I’ve had the privilege of taking photos with some incredible smartphones this year. I’ve been wowed by the Samsung Galaxy S22 Ultra’s 10x zoom, marveled at the massive sensor and gorgeous portraits from the Xiaomi 12S Ultra, and I’ve seen the Google Pixel 6A accomplish the impossible: take sharp photos of a rambunctious toddler in dim light. I could reach into my cabinet drawer, take out any of these phones right now, and use them as my primary camera. But I shan’t! Right now, I’m rocking the Samsung Galaxy Z Flip 4, and I’m here to tell you it’s a friggin’ joy to take photos with.
That’s right. The foldable you saw advertised with flashy colors and catchy pop music while you were watching AEW Dynamite is my ride-or-die camera right now.
The camera hardware is wholly unremarkable. There’s a 10-megapixel camera on the inner display, a 12-megapixel ultrawide, and a vaguely upgraded 12-megapixel main camera. Samsung’s promotional materials say the sensor is “65 percent brighter,” which is actual nonsense — a sensor collects light; it cannot be “brighter.” What Samsung is trying to say is that the pixels are a bit bigger, so they might collect light a little better. Anyway, this is all to say that the reason I’m digging using the Z Flip 4’s camera doesn’t have a lot to do with... the cameras.
It’s the folding action. I must be a sucker because I’ve tried shooting in all of the ways that Samsung’s commercials promote using the Z Flip 4, and reader, I like it. I propped the phone open in its L shape on top of the microwave and filmed myself making a latte. Why? I don’t know. But I sped it up in the camera app, set it to The King Khan & BBQ Show’s Love You So, and published it on TikTok. To my utter despair, it’s been viewed over 200 times. I don’t know what I’ve really accomplished here, but it was fun.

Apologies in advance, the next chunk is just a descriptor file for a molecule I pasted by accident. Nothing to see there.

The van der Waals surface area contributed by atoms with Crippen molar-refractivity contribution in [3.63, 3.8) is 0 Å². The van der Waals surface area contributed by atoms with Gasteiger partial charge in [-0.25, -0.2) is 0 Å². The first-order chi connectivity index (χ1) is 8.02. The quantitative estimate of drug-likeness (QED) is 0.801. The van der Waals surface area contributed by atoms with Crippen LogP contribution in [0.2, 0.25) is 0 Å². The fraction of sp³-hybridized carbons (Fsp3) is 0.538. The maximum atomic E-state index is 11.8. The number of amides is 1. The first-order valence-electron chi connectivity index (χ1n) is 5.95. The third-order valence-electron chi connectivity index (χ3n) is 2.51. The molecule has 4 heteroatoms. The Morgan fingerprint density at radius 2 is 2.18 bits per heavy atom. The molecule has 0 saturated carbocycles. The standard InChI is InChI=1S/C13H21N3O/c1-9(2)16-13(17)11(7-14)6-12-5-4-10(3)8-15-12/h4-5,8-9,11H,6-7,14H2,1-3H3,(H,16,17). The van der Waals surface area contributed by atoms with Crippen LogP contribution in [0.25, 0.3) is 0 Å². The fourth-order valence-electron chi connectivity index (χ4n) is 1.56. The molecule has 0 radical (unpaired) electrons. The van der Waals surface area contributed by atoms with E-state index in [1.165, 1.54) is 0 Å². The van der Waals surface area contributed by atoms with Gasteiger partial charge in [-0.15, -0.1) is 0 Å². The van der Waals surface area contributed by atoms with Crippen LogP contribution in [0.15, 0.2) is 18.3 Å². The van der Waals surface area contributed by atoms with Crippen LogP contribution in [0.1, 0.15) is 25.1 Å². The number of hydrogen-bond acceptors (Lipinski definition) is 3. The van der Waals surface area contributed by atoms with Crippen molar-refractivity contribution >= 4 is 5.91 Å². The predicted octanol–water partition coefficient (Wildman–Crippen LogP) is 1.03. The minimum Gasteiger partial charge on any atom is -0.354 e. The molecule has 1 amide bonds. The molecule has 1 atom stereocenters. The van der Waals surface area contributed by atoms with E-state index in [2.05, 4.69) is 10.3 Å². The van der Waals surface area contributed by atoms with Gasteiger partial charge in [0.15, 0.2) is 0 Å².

The Flip is also an absolute gold mine for generating content for grandparents. I can set the Flip up on a table — safely out of the reach of grubby toddler hands — and film the grandchild doing precious things, like bashing cups together whilst yelling and farting loudly. Grandparents love that shit.
The Fold is helpful here because I don’t have to a) try to film this selfie-style b) fiddle with some other mechanism, like PopSockets, to prop it up and c) I can adjust the angle precisely to get the framing right. When I’m done, I can just (gently) slam the thing shut to stop recording — though the end of your video clip will feature the phone closing in on itself, so maybe trim that bit out.
This is all very fun, but if you don’t have a toddler and you have no desire to show off your latte art skills on TikTok, then I probably haven’t convinced you that the Flip 4 camera is actually good. But consider this use case: with the camera app open and the phone in an L shape, you can tap an icon to move the image preview to the lower half of the screen. You’re shooting what’s right in front of you, but you’re looking down at the image preview, kind of like an old-school twin-lens reflex camera.
This also means you can take pictures comfortably from a lower angle or shoot candid social photos without sticking your phone out in front of your face and making everyone self-conscious because you are obviously taking pictures of them. Please note that I’m not condoning being a creep or a weirdo to strangers; it’s just nice to get photos of your friends without taking everyone out of the moment so abruptly.
I’m not a big selfie-taker either, but it is nice to be able to use the phone’s main cameras when I want to take one. Sure, you have to compose it on the cover screen with an image preview that’s the actual size of a postage stamp, but I’ll take that tradeoff for the much better image quality, especially if lighting conditions are dim. And who knows, maybe my home espresso bar is really going to take off on TikTok and I’ll need to up my selfie game. If it does, you can bet I’ll have the Flip 4 at the ready.
Photography by Allison Johnson / The Verge